22. The method as claimed in claim 14, wherein in step c), to divide said global moment into a sum of elementary moments associated respectively with different control surfaces, account is taken of at least one of the following criteria, relating to said control surfaces:
the hierarchy of the control surfaces;
the availability of the control surfaces;
the effectiveness of the control surfaces; and
the level of authority of the control surfaces.
23. The method as claimed in claim 14, wherein use is made, as a control surface, of the front landing gear of the aircraft, which is steered, and wherein the instruction to be applied to the corresponding actuator is the sum of a first front landing gear steering instruction determined in step d) and a second front landing gear steering instruction, generated by a specific open loop.
24. A method of piloting an aircraft traveling on the ground, comprising automatically:
a) determining an instruction to rotate the aircraft;
b) determining a global moment having to be applied to the aircraft about the yaw axis so that said aircraft performs said rotation instruction;
c) dividing said global moment into a sum of elementary moments, each of which corresponds to the effect generated on the aircraft respectively by one of a plurality of control surfaces, each of said control surfaces representing a particular section that is capable of acting on the yaw movement of the aircraft and which is controlled by at least one actuator; and
d) for each of said control surfaces, computing an instruction to be applied to the actuator of the corresponding control surface such that the latter generates the associated elementary moment, wherein:
use is made, as a control surface, of at least the front landing gear of the aircraft, which is steered,
in step c), the global moment is divided as a function at least of the longitudinal speed of the aircraft,
when said longitudinal speed of the aircraft is lower than a first predetermined speed, the control by division mode is deactivated and a direct control of the front landing gear is applied,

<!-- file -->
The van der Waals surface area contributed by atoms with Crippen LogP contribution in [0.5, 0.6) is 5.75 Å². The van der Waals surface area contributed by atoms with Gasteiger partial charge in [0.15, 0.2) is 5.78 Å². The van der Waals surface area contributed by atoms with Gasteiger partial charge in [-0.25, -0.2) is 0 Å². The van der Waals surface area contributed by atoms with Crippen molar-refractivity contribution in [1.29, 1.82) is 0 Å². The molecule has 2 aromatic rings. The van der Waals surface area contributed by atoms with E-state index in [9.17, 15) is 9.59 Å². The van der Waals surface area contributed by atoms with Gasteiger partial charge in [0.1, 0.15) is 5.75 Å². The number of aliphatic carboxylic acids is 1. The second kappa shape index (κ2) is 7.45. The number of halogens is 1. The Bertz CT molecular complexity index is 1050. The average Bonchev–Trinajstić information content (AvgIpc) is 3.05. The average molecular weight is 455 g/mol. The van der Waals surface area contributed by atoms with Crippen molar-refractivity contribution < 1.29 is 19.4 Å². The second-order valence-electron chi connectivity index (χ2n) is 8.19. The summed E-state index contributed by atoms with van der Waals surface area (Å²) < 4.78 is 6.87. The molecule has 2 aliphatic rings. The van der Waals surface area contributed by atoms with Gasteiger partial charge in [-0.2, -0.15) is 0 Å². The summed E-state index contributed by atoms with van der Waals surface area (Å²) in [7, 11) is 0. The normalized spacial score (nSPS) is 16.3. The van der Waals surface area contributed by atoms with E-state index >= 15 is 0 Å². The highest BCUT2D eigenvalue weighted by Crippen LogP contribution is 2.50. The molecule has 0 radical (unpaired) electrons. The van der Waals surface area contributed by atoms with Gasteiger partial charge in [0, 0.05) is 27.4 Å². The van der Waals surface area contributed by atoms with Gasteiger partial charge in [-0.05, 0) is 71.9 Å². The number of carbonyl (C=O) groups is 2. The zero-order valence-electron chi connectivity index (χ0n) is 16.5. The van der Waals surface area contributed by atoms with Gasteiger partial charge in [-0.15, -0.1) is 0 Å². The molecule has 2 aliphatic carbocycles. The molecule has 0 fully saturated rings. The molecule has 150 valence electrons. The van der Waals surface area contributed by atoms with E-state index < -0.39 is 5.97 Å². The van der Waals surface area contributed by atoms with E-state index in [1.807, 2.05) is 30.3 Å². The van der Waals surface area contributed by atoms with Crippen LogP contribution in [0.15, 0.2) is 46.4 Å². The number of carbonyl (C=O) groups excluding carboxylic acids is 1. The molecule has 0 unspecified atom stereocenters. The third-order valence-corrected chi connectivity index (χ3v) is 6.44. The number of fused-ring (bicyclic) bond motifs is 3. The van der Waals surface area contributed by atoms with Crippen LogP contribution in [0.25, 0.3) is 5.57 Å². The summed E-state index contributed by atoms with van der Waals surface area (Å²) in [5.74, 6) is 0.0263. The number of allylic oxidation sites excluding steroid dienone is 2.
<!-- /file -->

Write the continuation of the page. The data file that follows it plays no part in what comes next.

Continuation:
when said longitudinal speed of the aircraft is higher than a second predetermined speed, which is higher than said first predetermined speed, the direct control is deactivated and only a control by division mode is applied, and
between said first and second predetermined speeds, control moves progressively from direct control to the control by division mode.
25. The method as claimed in claim 24, wherein, when the aircraft is on manual pilot, said rotation instruction is determined in step a), based on the orders generated by at least one control member of the aircraft which is capable of being actuated by a pilot of said aircraft.
26. The method as claimed in claim 24, wherein, when the aircraft is on automatic pilot, said rotation instruction is determined in step a), based on the possible difference between the position of the aircraft on a runway on the ground and the center line of that runway.
27. The method as claimed in claim 24 wherein, in step a), said rotation instruction is a yaw speed instruction for the aircraft.
28. The method as claimed in claim 24, wherein:
the aircraft comprises, as control members, at least one control column and one steering wheel to steer the front landing gear of said aircraft,
in step a):
the order generated by the control column is converted directly into a first yaw speed instruction;
the order generated by the steering wheel is converted into an intermediate instruction of angle of orientation of the speed vector of the front landing gear, which is converted into a second yaw speed instruction; and
said first and second yaw speed instructions are added together to obtain a global yaw speed which represents said instruction to rotate the aircraft, and
said intermediate instruction of angle of orientation of the speed vector is multiplied by a limitation coefficient which depends on the longitudinal speed of the aircraft, the result obtained being converted into said second yaw speed instruction.
29. The method as claimed in claim 24, wherein use is made, as a control surface, of at least the tail fin rudder control surface of the aircraft, which is steered, and the front landing gear, which is also steered.
30. The method as claimed in claim 24, wherein use is made, as control surfaces, of at least two different landing gears of the aircraft, the braking of which is controlled in dissymmetrical manner.
31. The method as claimed in claim 24, wherein use is made, as control surfaces, of at least two engines of the aircraft, disposed either side of the longitudinal axis of said aircraft, the thrust of which is controlled in dissymmetrical manner.
32. The method as claimed in claim 24, wherein in step c), to divide said global moment into a sum of elementary moments associated respectively with different control surfaces, account is taken of at least one of the following criteria, relating to said control surfaces:
the hierarchy of the control surfaces;
the availability of the control surfaces;
the effectiveness of the control surfaces; and
the level of authority of the control surfaces.